The subject of this blog post is a bit off topic because it has little to do with twins, per se. However, a recent session with a twin patient evoked thoughts that I feel are important to share. I am an avid proponent of psychotherapy, as you might presume. My own treatment shaped me in ways otherwise unimaginable. As a result, I avidly encouraged all five of my adult children to recognize its value and to seek help from an appropriate professional when needed.
At times, imagining what your children might tell their therapists about the injustices they suffered in childhood feels threatening and uncomfortable. Nonetheless, I can attest that positive outcomes result from creating a new attachment with a significant other—in this case, the psychotherapist. When an adult child develops trust and confidence in this therapeutic relationship, the parent no longer acts as the sole emotional caretaker. Moreover, adult children are often resentful, uncomfortable, and resistant to sharing problems and intimacies with their parents. One patient told me that she is hesitant to talk about her depression with her parents because they understandably feel worried and upset and offer practical solutions rather than lending a sympathetic ear.
I trust that many parents feel eternally appreciative that their children can
get help from caring, capable professionals who help them understand how to manage their feelings and cope with challenging life experiences. Although I am physically and emotionally present for my children, I believe they realize how fortunate they are to have the option of confiding in another person without fear of parental judgment or interference.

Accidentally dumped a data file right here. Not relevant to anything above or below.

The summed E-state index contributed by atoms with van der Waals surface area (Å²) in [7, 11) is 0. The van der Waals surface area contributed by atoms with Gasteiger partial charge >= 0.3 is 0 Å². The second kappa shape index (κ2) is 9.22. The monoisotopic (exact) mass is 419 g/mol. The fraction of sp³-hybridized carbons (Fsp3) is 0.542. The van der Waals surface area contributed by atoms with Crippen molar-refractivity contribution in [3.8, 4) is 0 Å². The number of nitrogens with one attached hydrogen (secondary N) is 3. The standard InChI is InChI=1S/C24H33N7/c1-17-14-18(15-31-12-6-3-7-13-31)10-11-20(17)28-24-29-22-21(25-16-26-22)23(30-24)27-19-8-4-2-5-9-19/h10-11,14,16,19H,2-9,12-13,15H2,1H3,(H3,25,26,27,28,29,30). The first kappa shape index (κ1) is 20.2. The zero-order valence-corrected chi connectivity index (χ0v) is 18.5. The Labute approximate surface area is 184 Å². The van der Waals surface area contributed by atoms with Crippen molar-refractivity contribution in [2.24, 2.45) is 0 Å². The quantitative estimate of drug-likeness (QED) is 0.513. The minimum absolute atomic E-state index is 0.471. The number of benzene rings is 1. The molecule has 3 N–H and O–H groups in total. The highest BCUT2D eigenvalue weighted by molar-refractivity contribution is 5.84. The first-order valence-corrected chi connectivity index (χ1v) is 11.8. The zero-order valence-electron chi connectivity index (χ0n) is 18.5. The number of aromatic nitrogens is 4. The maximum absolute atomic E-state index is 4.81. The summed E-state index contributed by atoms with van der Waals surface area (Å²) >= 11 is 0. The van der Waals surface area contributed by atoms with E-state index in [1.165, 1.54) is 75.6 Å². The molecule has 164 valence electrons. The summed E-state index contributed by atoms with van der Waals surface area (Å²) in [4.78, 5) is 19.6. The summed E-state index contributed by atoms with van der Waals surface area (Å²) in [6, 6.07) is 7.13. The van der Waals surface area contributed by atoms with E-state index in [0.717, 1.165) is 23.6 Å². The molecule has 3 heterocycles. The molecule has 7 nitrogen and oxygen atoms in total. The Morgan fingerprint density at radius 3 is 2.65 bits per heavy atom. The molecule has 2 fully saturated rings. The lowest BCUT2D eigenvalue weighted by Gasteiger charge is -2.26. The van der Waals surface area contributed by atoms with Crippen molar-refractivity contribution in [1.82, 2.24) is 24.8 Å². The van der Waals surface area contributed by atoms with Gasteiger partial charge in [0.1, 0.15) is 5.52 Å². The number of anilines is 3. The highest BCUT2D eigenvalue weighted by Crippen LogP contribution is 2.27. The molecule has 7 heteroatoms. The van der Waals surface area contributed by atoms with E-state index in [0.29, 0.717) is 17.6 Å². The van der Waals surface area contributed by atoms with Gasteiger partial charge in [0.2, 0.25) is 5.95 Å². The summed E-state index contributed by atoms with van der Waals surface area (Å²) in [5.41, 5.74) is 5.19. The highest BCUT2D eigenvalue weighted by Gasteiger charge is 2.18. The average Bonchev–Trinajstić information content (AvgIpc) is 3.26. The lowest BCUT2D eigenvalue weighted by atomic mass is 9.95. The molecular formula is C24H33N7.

In many ways, parenting is a risky business and a leap in the dark. Certainly, my parenting style was adversely impacted by damaged, mostly unconscious parts of myself. While all of us make expectable mistakes throughout our lives, the self-awareness and knowledge that one gains from a successful therapeutic encounter can last a lifetime and influence many important decisions and goals.
So, if you feel inklings of jealousy and resentment toward your child’s therapist, please consider the gift you are bestowing. The relationship cocreated by your child and the therapist establishes a safe space to work though powerful memories, traumas, and emotions that interfere with finding happiness and brighter prospects for the future. A patient recently asked me how she will ever overcome her problems. I answered that we will work through them conjointly and noted that we are blessed to have her parents’ support for our sessions together.